Classic Computer Magazine Archive COMPUTE! ISSUE 87 / AUGUST 1987 / PAGE 42

Climber 5

James Rogers

This fast-moving arcade game is right in season. As ballboy for a baseball team, it's your job to retrieve a home-run ball from the top of a nearby building. Time is of the essence, but you still need to avoid moving obstacles on your way to the top. The Atari and Commodore 64 versions require a joystick. The Atari version, also requires a disk drive. The Amiga version requires at least 512K of memory. The IBM PC/PCjr version requires BASICA or GW-BASIC and a color/graphics adapter for the PC and compatibles, and Cartridge BASIC for the PCjr. The Apple II version runs under either DOS 3.3 or ProDOS.

"Play ball" the umpire cries, and the game begins. As ballboy for the home team, your job is easy: Retrieve stray balls and return them to the umpire. The number 5 on the back of your uniform shows that you're part of the team, and your job is more important than some might think, since it so happens that this game is being played with only one baseball. If a ball flies into the stands or out of the park, the game grinds to a halt while a stadium full of fans and players waits for you to bring it back.

You're used to the pressure, but that doesn't make the waiting any easier. The first inning passes, followed by the second and third, without any problem. Then, at the top of the fourth inning, the first batter swats a towering homer over the left-field wall. Up, up it goes, so high that you grab your field glasses to track it. Yes, it's outside the stadium—looks like a long sprint to get it back. Oh, no! Did that really happen? The ball lodges at the top of a neighboring building which is still under construction. As you rush to retrieve the prize, you'll have to duck and dodge to avoid obstacles on the construction site.

The original version of "Climber 5" is written for the Atari 400, 800, XL, and XE computers. We've added new translations for the Commodore 64, Amiga, Apple II series, and IBM PC/PCjr and compatibles. Type in the version for your computer and save a copy; then run the program.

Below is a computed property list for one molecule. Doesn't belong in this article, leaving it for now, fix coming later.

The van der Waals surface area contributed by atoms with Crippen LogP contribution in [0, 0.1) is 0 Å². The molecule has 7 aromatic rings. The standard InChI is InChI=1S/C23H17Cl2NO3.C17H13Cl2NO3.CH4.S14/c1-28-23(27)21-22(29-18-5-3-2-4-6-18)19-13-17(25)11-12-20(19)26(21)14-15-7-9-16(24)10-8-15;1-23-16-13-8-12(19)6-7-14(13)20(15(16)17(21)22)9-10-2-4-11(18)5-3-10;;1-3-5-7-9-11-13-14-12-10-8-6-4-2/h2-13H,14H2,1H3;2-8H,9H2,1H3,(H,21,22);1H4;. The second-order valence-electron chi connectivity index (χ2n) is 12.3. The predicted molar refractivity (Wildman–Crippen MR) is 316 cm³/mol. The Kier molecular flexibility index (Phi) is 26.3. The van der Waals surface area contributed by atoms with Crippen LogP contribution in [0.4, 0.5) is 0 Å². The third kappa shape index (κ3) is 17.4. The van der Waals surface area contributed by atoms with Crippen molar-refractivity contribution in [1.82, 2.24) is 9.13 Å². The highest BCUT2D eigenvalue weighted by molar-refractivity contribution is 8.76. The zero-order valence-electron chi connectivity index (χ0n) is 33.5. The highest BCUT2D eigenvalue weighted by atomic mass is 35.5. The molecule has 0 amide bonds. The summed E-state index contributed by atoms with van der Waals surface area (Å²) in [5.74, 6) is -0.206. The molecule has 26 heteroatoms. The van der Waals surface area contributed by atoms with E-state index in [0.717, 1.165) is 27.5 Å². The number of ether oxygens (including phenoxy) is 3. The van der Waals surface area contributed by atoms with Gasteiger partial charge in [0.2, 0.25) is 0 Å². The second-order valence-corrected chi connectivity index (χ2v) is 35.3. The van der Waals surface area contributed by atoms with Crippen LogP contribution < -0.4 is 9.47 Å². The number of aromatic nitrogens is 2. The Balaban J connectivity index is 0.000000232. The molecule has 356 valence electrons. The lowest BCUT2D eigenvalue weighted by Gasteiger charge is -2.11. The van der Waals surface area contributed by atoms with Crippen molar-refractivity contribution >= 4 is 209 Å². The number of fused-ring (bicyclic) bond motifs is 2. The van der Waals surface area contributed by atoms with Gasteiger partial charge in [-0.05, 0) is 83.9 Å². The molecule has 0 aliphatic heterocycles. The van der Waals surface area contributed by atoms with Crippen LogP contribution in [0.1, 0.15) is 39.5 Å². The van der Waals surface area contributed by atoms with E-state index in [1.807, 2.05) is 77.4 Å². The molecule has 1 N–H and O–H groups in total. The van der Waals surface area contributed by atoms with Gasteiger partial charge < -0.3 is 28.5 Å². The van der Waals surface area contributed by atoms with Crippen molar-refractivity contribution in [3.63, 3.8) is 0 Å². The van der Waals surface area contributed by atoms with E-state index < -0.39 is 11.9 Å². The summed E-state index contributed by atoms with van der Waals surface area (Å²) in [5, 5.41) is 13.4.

The Climber 5 screen consists of several horizontal levels. When the game begins, you are at the bottom right corner of the screen, and the ball is at the upper left. Your job is to climb and run to where the ball lies, avoiding all the moving obstacles along the way. Since some of the moving objects are speedy indeed, that's more difficult than you might imagine at first. You can move left or right with the joystick or keyboard controls, depending on what version you're playing.

"Climber 5" for the Atai 400,800,XL,and XE is a fast-action arcade gamein a novel setting.

The Commodore 64 version of "Climber 5" requies you to avoid moving sweepers and electrodes.

The shapes for the Amiga version of "Climber 5" were drawn with Deluxe Paint and converted for use in BASIC.

Each level is connected to the next by one or more ladders. The joystick or keyboard controls allow you to move up or down a ladder; of course, you must be aligned with the ladder in order to ascend or descend on it.

You have a total of five players when the game begins. Whenever you hit a moving object, you lose one player. The game ends when you have lost all your players. If you reach the ball without being hit, the program displays a congratulatory message and lets you try the next skill level, where everything becomes more difficult.

Atari 400, 800, XL, And XE Version

Since the Atari version is written entirely in machine language, special steps are required to run the program. Program 1 is a BASIC program that creates a binary file on disk containing the machine language data for Climber 5. Type in Program 1 and save a copy before you run it. If an error is detected in the DATA statements, you'll see a message to that effect; otherwise, a file named C5.OBJ will be written to disk. Once you have created this file, you don't need to run Program 1 again except to create new copies of the binary file.

With one of the Atari versions of DOS, you load the game by entering the DOS menu and using the L option to load the binary file (C5.OBJ). You then use DOS option M to begin executing the program. Specify 4000 as the execution address. If you use DOS XL, OS/A +, or a similar alternative DOS, you can start the game simply by typing C5.OBJ at a DOS prompt.